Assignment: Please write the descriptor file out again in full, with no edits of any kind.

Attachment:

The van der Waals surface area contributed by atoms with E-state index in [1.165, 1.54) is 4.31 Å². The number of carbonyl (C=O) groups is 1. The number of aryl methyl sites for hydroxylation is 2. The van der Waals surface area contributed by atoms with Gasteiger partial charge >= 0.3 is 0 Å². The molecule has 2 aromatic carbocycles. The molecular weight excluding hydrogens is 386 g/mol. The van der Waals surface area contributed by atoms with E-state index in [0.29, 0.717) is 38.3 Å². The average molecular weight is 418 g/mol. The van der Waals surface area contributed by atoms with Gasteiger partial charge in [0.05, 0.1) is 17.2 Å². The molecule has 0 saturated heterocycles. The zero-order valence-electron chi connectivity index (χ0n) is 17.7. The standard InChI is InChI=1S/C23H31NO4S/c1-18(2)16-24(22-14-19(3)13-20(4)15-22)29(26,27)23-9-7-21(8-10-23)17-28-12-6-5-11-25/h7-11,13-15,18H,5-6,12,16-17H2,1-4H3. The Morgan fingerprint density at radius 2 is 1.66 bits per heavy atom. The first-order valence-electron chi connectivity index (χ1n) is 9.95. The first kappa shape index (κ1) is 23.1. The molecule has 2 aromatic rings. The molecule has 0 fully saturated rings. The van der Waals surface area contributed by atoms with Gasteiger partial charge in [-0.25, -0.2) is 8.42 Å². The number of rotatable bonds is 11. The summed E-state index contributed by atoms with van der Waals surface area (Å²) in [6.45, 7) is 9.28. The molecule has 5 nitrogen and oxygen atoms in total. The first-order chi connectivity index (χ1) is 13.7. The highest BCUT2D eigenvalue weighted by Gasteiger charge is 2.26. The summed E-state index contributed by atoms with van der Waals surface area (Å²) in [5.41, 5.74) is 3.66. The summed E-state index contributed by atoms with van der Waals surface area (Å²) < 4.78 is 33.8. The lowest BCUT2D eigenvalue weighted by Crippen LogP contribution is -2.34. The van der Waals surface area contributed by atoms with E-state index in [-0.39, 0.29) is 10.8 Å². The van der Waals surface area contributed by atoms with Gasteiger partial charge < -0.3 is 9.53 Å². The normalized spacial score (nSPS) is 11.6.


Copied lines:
The van der Waals surface area contributed by atoms with E-state index in [1.165, 1.54) is 4.31 Å². The number of carbonyl (C=O) groups is 1. The number of aryl methyl sites for hydroxylation is 2. The van der Waals surface area contributed by atoms with Gasteiger partial charge >= 0.3 is 0 Å². The molecule has 2 aromatic carbocycles. The molecular weight excluding hydrogens is 386 g/mol. The van der Waals surface area contributed by atoms with E-state index in [0.29, 0.717) is 38.3 Å². The average molecular weight is 418 g/mol. The van der Waals surface area contributed by atoms with Gasteiger partial charge in [0.05, 0.1) is 17.2 Å². The molecule has 0 saturated heterocycles. The zero-order valence-electron chi connectivity index (χ0n) is 17.7. The standard InChI is InChI=1S/C23H31NO4S/c1-18(2)16-24(22-14-19(3)13-20(4)15-22)29(26,27)23-9-7-21(8-10-23)17-28-12-6-5-11-25/h7-11,13-15,18H,5-6,12,16-17H2,1-4H3. The Morgan fingerprint density at radius 2 is 1.66 bits per heavy atom. The first-order valence-electron chi connectivity index (χ1n) is 9.95. The first kappa shape index (κ1) is 23.1. The molecule has 2 aromatic rings. The molecule has 0 fully saturated rings. The van der Waals surface area contributed by atoms with Gasteiger partial charge in [-0.25, -0.2) is 8.42 Å². The number of rotatable bonds is 11. The summed E-state index contributed by atoms with van der Waals surface area (Å²) in [6.45, 7) is 9.28. The molecule has 5 nitrogen and oxygen atoms in total. The first-order chi connectivity index (χ1) is 13.7. The highest BCUT2D eigenvalue weighted by Gasteiger charge is 2.26. The summed E-state index contributed by atoms with van der Waals surface area (Å²) in [5.41, 5.74) is 3.66. The summed E-state index contributed by atoms with van der Waals surface area (Å²) < 4.78 is 33.8. The lowest BCUT2D eigenvalue weighted by Crippen LogP contribution is -2.34. The van der Waals surface area contributed by atoms with E-state index in [-0.39, 0.29) is 10.8 Å². The van der Waals surface area contributed by atoms with Gasteiger partial charge < -0.3 is 9.53 Å². The normalized spacial score (nSPS) is 11.6.